With 80 percent of its market space occupied by 5,000 companies, including Fortune 500 firms like UPS, Newell Rubbermaid and First Data Corp., more than 123,000 employees move through what Hanlon refers to as “the district” daily. One of the state’s largest job centers, growth in the Perimeter is bringing changes, and the PCIDs hope to make them all positive. (The opening of the Mercedes-Benz headquarters and progress on the second of State Farm’s office towers next to the Dunwoody MARTA station are just two of the most recognizable additions.)


Boosting Transportation Options

No discussion of Metro Atlanta starts without addressing the elephant in the room: traffic. “We’ve got people coming into this market to work from all areas of the region,” notes Hanlon. “The CIDs’ role is really to help our local governments and our regional partners find a way into the district and out of the district more easily.”

The PCIDs operate Perimeter Connect, a Transportation Management Association (TMA) funded by the Atlanta Regional Commission, the Georgia Department of Transportation (GDOT) and the CIDs. Perimeter Connect offers free commuting consulting to the CIDs’ employers and property managers with the goal of improving air quality and reducing traffic congestion in the region. In addition, Perimeter Connect provides gas cards for carpoolers and bike riders, free shuttle service from MARTA stations and other perks. Recent additions to the State Road and Tollway Authority’s Xpress bus routes are bringing employees from Sugarloaf Mills and Town Center to Perimeter Center, increasing transportation options.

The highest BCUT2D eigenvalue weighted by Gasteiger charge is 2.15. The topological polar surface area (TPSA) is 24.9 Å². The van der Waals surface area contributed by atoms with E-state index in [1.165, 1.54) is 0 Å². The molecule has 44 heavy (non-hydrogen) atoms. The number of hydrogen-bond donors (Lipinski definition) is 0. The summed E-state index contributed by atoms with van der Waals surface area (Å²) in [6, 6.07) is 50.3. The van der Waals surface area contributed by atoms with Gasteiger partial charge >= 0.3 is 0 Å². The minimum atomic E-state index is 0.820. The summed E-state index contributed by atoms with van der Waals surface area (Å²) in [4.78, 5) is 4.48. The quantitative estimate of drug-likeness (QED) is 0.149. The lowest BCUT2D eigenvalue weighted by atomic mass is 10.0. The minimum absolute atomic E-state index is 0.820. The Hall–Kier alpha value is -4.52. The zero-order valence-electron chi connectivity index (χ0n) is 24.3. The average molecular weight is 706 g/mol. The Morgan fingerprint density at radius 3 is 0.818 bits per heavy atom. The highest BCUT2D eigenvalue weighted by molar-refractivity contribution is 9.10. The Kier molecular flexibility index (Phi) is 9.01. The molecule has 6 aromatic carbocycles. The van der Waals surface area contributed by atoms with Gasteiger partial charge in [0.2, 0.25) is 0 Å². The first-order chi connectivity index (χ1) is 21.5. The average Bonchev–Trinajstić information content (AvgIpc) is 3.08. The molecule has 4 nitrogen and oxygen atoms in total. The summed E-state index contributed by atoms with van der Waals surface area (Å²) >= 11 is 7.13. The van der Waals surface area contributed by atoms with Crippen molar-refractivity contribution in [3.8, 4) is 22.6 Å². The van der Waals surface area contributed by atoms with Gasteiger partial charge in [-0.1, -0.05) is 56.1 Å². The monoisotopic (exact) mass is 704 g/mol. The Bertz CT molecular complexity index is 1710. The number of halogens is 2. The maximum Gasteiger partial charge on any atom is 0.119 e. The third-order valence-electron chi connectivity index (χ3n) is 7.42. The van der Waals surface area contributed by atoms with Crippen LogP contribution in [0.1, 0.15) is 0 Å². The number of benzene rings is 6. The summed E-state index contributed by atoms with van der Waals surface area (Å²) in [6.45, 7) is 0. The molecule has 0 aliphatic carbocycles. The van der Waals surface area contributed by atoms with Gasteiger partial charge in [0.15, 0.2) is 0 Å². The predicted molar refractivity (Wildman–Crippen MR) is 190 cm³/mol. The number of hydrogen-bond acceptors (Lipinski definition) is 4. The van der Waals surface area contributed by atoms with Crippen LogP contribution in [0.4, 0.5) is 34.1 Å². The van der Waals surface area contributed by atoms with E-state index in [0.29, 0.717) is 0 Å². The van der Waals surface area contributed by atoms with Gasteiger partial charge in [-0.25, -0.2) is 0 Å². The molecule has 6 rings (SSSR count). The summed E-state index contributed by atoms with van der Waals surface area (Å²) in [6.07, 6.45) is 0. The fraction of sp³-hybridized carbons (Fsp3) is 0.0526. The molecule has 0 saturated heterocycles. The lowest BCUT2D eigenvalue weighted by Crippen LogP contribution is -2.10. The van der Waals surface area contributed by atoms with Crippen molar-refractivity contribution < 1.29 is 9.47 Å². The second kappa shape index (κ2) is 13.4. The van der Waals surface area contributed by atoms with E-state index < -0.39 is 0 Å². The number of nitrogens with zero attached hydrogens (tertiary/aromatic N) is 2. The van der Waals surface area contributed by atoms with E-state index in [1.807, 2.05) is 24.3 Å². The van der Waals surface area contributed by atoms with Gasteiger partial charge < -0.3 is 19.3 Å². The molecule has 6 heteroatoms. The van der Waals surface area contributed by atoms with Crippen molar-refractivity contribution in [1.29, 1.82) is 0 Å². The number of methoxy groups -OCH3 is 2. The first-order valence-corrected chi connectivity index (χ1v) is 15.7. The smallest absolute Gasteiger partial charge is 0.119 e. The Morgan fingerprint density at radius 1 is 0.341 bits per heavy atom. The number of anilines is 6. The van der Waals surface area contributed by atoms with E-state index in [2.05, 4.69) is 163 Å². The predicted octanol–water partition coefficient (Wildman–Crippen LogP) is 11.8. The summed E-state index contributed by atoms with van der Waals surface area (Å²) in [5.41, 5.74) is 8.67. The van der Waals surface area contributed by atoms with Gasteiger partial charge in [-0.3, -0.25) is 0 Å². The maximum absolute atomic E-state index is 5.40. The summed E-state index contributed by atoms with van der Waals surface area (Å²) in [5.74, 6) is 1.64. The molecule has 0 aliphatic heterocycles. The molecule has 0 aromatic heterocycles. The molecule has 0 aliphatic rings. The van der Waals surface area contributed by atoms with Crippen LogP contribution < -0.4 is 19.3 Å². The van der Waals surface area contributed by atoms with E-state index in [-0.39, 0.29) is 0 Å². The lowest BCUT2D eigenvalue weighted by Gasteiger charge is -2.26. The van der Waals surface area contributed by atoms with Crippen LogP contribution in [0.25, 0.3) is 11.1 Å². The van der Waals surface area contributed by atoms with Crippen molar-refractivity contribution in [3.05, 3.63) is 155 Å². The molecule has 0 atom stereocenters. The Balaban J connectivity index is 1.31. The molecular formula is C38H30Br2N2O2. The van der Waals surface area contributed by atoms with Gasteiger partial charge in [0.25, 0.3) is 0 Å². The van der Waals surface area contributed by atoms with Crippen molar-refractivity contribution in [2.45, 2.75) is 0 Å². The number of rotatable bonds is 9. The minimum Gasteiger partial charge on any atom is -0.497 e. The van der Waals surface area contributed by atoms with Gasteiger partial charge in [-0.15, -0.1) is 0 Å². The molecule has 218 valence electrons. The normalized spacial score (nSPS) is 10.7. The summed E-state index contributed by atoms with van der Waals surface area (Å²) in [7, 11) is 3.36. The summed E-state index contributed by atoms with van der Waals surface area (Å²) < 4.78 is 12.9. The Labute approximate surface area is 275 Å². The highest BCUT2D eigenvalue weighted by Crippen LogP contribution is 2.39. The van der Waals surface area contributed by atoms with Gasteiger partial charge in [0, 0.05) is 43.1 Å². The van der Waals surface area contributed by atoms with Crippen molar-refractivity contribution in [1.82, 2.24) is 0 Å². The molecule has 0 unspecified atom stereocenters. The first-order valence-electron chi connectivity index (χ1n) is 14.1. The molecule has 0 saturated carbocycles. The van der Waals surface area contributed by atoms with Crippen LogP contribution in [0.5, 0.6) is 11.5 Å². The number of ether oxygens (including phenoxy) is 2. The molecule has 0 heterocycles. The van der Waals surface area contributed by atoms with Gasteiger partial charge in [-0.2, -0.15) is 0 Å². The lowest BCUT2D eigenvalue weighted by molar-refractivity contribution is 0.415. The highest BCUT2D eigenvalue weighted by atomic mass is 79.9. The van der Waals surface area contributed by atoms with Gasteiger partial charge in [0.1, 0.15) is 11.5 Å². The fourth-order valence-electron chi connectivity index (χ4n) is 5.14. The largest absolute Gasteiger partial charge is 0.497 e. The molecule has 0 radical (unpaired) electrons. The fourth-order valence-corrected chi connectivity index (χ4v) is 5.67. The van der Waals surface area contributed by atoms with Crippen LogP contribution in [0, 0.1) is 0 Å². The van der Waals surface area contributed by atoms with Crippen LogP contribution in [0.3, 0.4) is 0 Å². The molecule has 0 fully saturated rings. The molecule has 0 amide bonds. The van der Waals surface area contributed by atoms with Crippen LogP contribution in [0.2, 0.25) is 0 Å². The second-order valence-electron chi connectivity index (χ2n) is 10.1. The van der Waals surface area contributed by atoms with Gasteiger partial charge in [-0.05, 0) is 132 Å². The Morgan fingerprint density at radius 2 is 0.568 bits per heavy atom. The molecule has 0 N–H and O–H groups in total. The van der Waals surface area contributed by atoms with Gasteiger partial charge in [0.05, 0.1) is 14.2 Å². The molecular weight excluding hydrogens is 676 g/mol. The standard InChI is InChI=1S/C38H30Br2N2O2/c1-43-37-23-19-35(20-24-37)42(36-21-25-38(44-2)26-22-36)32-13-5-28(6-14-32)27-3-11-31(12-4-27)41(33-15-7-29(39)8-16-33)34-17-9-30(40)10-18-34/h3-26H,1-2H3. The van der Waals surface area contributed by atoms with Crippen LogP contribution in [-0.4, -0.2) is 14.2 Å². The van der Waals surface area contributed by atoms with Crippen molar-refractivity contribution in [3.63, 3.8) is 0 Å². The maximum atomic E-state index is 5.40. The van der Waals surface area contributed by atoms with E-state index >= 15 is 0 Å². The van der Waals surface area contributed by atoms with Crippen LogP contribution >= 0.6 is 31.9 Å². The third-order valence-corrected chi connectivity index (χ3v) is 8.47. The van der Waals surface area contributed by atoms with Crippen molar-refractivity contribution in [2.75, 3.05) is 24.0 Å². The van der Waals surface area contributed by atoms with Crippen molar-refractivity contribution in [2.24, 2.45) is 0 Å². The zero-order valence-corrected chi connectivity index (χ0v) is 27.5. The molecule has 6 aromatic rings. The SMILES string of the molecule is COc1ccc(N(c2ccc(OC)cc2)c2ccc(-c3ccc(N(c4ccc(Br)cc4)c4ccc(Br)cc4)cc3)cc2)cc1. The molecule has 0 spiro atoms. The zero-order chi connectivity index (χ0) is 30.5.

Machelle Clarke Pellegrini, an administrator with State Farm, regularly works with Perimeter Connects to deliver route information to the 7,200 State Farm employees at the company’s Perimeter headquarters. The company provides employees a commuter benefits package, and a bridge from State Farm’s campus to the Dunwoody MARTA station is under construction.